Skip Navigation

A Cathedral, A Novel and Sports

April 14, 2009 at 3:05 pm
By Tigan Harrison and Megan Milligan

The outside of the Cathedral of Christ the Savior is almost as beautiful as the inside.  Constructed of a pearly white stone with gold gilding on the five onion domes, the cathedral glitters throughout the day.  Whether dawn, noon, or twilight, the colors catch the eye and shine with an almost ethereal radiance.  This feeling of a connection between the cathedral and the heavenly realm is emphasized by the golden cross perched on the topmost spire of the central dome.  Beneath the eaves of the domes, heroic figures depicted in bronze reliefs replay the history of Russia’s greatest battles and victories.  Slightly distant from the main building a smaller chapel mimics the design of its larger cousin, complete with white walls and gold dome.  Crossing behind the cathedral, away from the main street, you come to a pedestrian bridge that spans the Moscow River and provides a stunning view of both the cathedral and the Kremlin.  Rising up behind the three red towers is the Church of the Assumption and the Bell-tower of Ivan the Great, whose white walls contrast with the vivid scarlet of the ancient fortress.

Cathedral of Christ the Savior 

The neighborhood surrounding the cathedral is a mix of old and new buildings, with the older ones identifiable by their decorative exteriors, while the newer ones are simply utilitarian.  One example of a beautiful ancient building is a red apartment building with colorful mosaics across its facade.  Only five stories high the structure sits on the corner of the avenue looking over the Moscow River and away from the massive monument to Peter the Great.  The upper stories provided magnificent vistas of the river, cathedral, and the Kremlin, before modern high-rises crept in to impede the view.  This building also served as the setting for one of the famous Russian short stories we were instructed to read for our cultural class.  Ivan Bunin’s “Cleansing Monday” is the tale of two wealthy young lovers from Moscow, one of whom lived in the fifth-floor corner apartment before joining a convent.  With only a description of the apartment view, we circled the neighborhood of the Cathedral of Christ the Savior, searching for a plausible setting for the story.  After comparing several possibilities, we decided that this house most closely corresponded to the details in the story.

Monday House 

Other excursions were of a more personal nature, or rather, they centered on what we were personally interested in.  Some took the weekend to visit art museums, others attended sporting events.  Some continued to shop for souvenirs and gifts, others found church services to celebrate the Easter holiday according to the Western calendar.  The sports of choice this time around were soccer and basketball, although only two students chose to attend both games.  However, the random nature of team selection on our part resulted in the soccer fans cheering for Lokomotiv, who had played against the favored basketball team the day before.  The basketball match was uneventful, which is actually a good thing in Russia, since it just means no catastrophes occurred.  In fact it was exciting to watch, and all the more so because our preferred team, Dynamo, won with around 80 points.  After each quarter the cheerleaders came out to entertain the crowd with a well-choreographed dance routine.  The most interesting part was our discovery of packaged ice cream during the half-time; looking like a typical McDonald's product, the ice cream cones were sealed in individual plastic bags.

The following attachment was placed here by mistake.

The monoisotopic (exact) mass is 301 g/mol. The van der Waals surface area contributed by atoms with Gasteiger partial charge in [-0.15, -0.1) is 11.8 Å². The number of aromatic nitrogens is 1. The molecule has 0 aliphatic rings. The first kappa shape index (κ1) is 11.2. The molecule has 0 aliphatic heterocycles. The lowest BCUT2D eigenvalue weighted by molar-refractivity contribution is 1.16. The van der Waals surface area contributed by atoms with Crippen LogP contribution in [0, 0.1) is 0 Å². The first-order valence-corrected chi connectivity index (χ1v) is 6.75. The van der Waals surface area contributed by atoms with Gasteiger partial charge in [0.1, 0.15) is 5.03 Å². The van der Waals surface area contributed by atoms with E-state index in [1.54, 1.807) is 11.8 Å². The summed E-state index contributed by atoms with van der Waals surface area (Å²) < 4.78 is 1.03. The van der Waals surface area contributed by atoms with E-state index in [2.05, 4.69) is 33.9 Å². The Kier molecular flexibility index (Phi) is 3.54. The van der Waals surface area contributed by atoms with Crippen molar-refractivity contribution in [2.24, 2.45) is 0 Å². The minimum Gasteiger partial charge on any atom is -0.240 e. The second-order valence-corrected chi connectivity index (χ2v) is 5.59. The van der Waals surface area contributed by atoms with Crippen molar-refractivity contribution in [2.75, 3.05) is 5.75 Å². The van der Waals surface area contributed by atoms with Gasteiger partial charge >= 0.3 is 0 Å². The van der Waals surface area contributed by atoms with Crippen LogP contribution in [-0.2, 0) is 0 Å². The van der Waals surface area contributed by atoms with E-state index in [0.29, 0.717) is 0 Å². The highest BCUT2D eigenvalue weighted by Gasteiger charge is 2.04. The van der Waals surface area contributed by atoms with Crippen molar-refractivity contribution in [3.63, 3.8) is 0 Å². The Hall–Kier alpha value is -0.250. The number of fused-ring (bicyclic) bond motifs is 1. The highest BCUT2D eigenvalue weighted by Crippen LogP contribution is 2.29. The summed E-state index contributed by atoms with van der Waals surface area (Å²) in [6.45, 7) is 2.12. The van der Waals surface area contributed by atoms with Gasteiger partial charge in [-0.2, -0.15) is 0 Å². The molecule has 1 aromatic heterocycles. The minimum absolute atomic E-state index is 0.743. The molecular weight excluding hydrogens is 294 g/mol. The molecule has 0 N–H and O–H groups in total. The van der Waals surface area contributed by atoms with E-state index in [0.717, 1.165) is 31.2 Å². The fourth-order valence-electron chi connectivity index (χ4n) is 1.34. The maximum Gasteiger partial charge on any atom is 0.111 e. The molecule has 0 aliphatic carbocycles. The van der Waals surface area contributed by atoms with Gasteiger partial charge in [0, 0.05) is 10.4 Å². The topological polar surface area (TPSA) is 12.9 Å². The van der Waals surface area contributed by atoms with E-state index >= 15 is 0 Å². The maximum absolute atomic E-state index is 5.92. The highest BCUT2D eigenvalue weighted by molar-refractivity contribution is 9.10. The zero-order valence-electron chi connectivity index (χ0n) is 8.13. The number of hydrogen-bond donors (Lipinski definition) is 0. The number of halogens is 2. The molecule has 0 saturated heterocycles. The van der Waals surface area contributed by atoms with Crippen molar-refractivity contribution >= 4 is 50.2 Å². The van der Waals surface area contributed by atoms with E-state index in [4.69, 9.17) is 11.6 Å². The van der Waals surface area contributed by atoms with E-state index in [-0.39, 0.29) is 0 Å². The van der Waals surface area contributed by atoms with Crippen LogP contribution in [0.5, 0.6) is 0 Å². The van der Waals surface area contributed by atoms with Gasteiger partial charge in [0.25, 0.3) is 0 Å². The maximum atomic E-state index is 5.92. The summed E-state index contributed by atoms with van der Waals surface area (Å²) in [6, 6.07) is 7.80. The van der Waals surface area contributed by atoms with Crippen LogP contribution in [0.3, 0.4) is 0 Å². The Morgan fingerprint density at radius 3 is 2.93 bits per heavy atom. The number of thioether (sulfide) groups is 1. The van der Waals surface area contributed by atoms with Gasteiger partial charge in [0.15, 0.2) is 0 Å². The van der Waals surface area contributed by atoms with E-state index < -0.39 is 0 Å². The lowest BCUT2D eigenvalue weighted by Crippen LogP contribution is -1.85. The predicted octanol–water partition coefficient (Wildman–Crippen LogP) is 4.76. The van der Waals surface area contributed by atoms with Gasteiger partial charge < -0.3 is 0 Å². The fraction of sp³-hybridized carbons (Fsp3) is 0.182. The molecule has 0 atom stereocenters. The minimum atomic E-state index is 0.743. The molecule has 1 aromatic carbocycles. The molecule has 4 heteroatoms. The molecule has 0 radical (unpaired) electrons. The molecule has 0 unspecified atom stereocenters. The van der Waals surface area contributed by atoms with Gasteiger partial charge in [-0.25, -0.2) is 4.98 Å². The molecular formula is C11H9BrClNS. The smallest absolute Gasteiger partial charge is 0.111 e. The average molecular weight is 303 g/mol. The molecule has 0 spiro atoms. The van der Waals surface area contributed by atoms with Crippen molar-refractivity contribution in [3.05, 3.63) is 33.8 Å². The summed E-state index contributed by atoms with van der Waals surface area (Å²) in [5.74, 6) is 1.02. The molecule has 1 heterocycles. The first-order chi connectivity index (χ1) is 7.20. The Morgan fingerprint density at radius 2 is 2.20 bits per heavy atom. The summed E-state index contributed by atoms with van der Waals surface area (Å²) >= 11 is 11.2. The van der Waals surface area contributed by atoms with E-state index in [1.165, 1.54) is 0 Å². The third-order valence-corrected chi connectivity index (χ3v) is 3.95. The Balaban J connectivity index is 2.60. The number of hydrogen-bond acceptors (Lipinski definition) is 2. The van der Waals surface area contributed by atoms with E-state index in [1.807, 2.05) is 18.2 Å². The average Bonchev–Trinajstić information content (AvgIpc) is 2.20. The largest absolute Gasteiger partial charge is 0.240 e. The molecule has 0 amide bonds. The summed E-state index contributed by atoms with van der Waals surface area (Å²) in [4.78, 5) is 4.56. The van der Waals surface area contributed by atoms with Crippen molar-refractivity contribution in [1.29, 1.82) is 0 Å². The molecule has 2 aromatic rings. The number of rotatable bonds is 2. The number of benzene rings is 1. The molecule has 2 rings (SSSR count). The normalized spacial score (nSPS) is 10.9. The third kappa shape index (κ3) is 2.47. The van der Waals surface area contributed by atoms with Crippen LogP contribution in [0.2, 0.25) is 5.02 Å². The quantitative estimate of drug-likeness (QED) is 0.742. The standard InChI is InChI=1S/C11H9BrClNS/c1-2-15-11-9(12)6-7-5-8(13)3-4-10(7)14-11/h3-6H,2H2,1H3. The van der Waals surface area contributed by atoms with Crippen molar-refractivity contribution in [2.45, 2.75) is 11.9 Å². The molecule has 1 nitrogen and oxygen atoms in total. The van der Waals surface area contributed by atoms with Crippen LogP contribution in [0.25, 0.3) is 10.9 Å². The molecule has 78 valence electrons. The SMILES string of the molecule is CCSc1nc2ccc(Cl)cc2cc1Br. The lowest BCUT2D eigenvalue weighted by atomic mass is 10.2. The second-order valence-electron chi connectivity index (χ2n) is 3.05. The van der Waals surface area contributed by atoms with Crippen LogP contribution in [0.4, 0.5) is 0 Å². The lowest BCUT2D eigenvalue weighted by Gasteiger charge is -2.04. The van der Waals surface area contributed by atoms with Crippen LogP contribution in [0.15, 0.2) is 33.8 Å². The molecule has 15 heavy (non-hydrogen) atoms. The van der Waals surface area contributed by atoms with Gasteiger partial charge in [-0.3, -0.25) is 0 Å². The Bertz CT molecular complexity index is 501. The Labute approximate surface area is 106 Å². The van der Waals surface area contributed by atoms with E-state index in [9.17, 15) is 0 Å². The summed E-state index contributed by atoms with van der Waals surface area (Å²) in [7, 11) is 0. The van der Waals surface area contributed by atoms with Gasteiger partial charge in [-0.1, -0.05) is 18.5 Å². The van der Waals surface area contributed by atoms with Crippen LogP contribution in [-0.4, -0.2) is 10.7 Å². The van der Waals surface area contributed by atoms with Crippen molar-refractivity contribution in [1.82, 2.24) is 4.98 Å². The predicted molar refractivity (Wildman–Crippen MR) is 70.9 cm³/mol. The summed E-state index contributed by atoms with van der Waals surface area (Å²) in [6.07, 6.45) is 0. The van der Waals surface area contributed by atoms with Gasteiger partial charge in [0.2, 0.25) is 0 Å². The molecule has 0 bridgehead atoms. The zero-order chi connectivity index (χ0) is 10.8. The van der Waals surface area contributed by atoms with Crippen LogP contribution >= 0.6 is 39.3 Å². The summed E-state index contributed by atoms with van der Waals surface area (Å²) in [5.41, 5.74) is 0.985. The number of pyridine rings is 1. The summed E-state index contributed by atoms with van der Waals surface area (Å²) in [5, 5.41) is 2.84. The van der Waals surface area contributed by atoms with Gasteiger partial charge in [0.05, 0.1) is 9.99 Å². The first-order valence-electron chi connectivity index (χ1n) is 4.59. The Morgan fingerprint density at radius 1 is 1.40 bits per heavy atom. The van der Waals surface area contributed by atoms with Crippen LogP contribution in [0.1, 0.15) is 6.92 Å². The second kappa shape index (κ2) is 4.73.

The day after the basketball game, a group of students went to a soccer game in Luzhniki Stadium, one of the sites of the 1980 Olympics, which were boycotted by the United States.  We were sitting with Lokomotiv fans, a team traditionally associated with railroad workers, in part because they were playing TsSKA, a team affiliated with the army.  While the United States has a professional soccer league in the form of the MLS, anyone will tell you that soccer in Europe is an entirely different experience.  Even halfway across the city, it was clear on that you were on the metro line leading towards the game, because of fans wearing their team's colors and chanting.  After exiting the metro, you had to walk through a police cordon which was supposed to separate the fans so as to prevent riots.  The game itself was exciting to watch, although disappointing because Lokomotiv ended up losing 4-1.  However, Lokomotiv played well and the level of soccer was much higher than that of the MLS in the United States.  What really made the game exciting, though, was the atmosphere, which, complete with thousands of fans chanting in unison, huge flags waving above us and flares being lit for any exciting play, was unlike any professional game in the United States.